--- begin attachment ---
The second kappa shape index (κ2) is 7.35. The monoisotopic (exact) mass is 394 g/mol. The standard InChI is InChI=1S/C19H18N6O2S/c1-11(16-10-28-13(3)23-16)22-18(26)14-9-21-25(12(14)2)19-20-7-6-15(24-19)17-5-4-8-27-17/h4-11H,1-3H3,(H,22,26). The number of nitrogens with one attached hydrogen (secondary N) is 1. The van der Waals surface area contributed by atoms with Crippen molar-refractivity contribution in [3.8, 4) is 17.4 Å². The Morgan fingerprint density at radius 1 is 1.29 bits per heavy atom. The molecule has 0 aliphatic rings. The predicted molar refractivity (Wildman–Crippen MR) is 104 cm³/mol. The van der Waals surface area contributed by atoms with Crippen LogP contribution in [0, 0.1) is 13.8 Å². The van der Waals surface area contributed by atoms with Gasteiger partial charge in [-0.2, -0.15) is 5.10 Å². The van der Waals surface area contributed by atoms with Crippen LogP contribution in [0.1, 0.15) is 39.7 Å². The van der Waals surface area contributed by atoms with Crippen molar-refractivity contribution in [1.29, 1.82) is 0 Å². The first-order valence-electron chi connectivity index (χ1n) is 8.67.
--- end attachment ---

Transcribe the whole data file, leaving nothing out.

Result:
The second kappa shape index (κ2) is 7.35. The monoisotopic (exact) mass is 394 g/mol. The standard InChI is InChI=1S/C19H18N6O2S/c1-11(16-10-28-13(3)23-16)22-18(26)14-9-21-25(12(14)2)19-20-7-6-15(24-19)17-5-4-8-27-17/h4-11H,1-3H3,(H,22,26). The number of nitrogens with one attached hydrogen (secondary N) is 1. The van der Waals surface area contributed by atoms with Crippen molar-refractivity contribution in [3.8, 4) is 17.4 Å². The Morgan fingerprint density at radius 1 is 1.29 bits per heavy atom. The molecule has 0 aliphatic rings. The predicted molar refractivity (Wildman–Crippen MR) is 104 cm³/mol. The van der Waals surface area contributed by atoms with Crippen LogP contribution in [0, 0.1) is 13.8 Å². The van der Waals surface area contributed by atoms with Gasteiger partial charge in [-0.2, -0.15) is 5.10 Å². The van der Waals surface area contributed by atoms with Crippen LogP contribution in [0.1, 0.15) is 39.7 Å². The van der Waals surface area contributed by atoms with Crippen molar-refractivity contribution in [1.29, 1.82) is 0 Å². The first-order valence-electron chi connectivity index (χ1n) is 8.67.